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December 27, 2008

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barbara snyder

I think not. Immediately following Christmas, we have St. Stephen's Day - a man stoned to death for following Christ. Then, it's St. John Evangelist, and then Holy Innocents - young boys slaughtered in place of Jesus. That's wallowing?

The secular culture is the group doing the wallowing, BTW; I saw my first Radio City Christmas show before Halloween this year.

Advent is mostly about the Second Coming; it's about the Four Last Things.

barbara snyder

(Sorry, meant to say "the Four Last Things: Death, Judgement, Heaven and Hell." Take a close look at the readings sometime.

Anyway, Advent at one time was a period of fasting that started after St. Martin's Day in early November. It was an imitation of Lent, actually; it has nothing really to do with Christmas Day or the Christmas season.)

barbara snyder

(Oops - meant to say, "I saw my first Radio City Christmas show commercial before Halloween this year...."

Really, the secular "Christmas" season lasts for at least a month and a half before the actual day nowadays; no wonder everybody's sick of the holiday by that time. We only take 12 days, far less time.

But in fact, the secular world does take the week off following Christmas, anyway; I know of 3 companies who closed down completely this year to save money, because there's no business during the week between Christmas Day and New Year's Day, and it wasn't worth staying open. Their employees were forced to take the week off, like it or not.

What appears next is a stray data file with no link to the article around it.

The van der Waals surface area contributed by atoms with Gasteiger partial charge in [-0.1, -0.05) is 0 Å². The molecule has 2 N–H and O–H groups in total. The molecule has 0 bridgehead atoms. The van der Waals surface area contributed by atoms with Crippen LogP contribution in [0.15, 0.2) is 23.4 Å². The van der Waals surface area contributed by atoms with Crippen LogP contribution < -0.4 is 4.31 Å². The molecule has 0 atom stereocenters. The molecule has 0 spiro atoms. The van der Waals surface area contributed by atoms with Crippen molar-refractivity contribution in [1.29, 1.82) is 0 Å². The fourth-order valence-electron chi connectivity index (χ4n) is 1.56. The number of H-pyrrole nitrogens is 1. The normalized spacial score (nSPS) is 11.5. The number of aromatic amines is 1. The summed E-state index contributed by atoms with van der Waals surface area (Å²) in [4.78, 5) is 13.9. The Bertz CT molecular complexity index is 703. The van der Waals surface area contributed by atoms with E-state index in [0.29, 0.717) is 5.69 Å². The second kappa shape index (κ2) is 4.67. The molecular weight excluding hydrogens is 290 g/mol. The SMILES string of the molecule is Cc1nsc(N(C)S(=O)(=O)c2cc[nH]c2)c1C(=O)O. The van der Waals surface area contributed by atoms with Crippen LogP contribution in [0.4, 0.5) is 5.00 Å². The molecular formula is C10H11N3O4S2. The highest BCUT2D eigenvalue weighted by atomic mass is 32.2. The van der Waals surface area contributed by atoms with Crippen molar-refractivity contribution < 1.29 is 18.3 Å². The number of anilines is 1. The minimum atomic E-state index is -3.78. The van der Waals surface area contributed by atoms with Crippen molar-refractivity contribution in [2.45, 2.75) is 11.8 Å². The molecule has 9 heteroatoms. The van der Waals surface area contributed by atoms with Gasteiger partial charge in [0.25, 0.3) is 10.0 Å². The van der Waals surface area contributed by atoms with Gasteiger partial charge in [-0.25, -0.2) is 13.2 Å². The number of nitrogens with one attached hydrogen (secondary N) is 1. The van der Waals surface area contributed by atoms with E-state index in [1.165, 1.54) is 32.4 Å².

And of course, it's completely normal for families to take a couple of weeks of downtime together after the birth of a child. So it's even an ordinary thing to do, culturally and perhaps biologically, to take this kind of holiday.)

Artsy Honker

A lot of people I know, Christian or not, spend the Advent period very busy preparing for the celebrations of Christmas, and then the quieter time between Christmas and 1st or 6th January as more reflective and decisive time. Certainly this is when many are looking at last year's resolutions and making new ones for the year to come, whereas most of the rest of the year such issues are forgotten in favour of day-to-day tasks.

I don't know whether extended liturgical celebration of Christmas makes this contemplation and reflection easier or harder, but I don't see it happening much during Advent.

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